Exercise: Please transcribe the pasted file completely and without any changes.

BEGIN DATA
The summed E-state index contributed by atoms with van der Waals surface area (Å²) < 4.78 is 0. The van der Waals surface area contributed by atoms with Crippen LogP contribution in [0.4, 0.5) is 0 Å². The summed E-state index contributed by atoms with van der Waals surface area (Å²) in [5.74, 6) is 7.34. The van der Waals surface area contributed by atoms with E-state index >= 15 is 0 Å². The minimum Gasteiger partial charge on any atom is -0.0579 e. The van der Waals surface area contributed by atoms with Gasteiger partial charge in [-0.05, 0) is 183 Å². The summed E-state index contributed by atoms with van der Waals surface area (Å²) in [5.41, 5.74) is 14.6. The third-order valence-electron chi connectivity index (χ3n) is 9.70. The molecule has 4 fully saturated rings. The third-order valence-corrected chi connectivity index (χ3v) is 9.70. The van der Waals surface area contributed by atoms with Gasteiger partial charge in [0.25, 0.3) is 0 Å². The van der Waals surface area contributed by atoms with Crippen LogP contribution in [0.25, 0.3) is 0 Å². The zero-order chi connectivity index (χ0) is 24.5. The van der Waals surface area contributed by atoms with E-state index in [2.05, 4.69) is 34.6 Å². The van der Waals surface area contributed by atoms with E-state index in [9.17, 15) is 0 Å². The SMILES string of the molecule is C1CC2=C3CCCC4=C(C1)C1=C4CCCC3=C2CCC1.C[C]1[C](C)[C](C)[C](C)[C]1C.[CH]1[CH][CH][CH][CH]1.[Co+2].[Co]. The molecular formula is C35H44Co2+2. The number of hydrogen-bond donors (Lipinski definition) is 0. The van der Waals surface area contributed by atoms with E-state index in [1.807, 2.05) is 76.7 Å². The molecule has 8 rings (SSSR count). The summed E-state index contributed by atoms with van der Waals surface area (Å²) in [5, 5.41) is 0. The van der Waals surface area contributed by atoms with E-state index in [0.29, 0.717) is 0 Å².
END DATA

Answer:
The summed E-state index contributed by atoms with van der Waals surface area (Å²) < 4.78 is 0. The van der Waals surface area contributed by atoms with Crippen LogP contribution in [0.4, 0.5) is 0 Å². The summed E-state index contributed by atoms with van der Waals surface area (Å²) in [5.74, 6) is 7.34. The van der Waals surface area contributed by atoms with E-state index >= 15 is 0 Å². The minimum Gasteiger partial charge on any atom is -0.0579 e. The van der Waals surface area contributed by atoms with Gasteiger partial charge in [-0.05, 0) is 183 Å². The summed E-state index contributed by atoms with van der Waals surface area (Å²) in [5.41, 5.74) is 14.6. The third-order valence-electron chi connectivity index (χ3n) is 9.70. The molecule has 4 fully saturated rings. The third-order valence-corrected chi connectivity index (χ3v) is 9.70. The van der Waals surface area contributed by atoms with Gasteiger partial charge in [0.25, 0.3) is 0 Å². The van der Waals surface area contributed by atoms with Crippen LogP contribution in [0.25, 0.3) is 0 Å². The zero-order chi connectivity index (χ0) is 24.5. The van der Waals surface area contributed by atoms with E-state index in [2.05, 4.69) is 34.6 Å². The van der Waals surface area contributed by atoms with E-state index in [9.17, 15) is 0 Å². The SMILES string of the molecule is C1CC2=C3CCCC4=C(C1)C1=C4CCCC3=C2CCC1.C[C]1[C](C)[C](C)[C](C)[C]1C.[CH]1[CH][CH][CH][CH]1.[Co+2].[Co]. The molecular formula is C35H44Co2+2. The number of hydrogen-bond donors (Lipinski definition) is 0. The van der Waals surface area contributed by atoms with E-state index in [1.807, 2.05) is 76.7 Å². The molecule has 8 rings (SSSR count). The summed E-state index contributed by atoms with van der Waals surface area (Å²) in [5, 5.41) is 0. The van der Waals surface area contributed by atoms with E-state index in [0.29, 0.717) is 0 Å².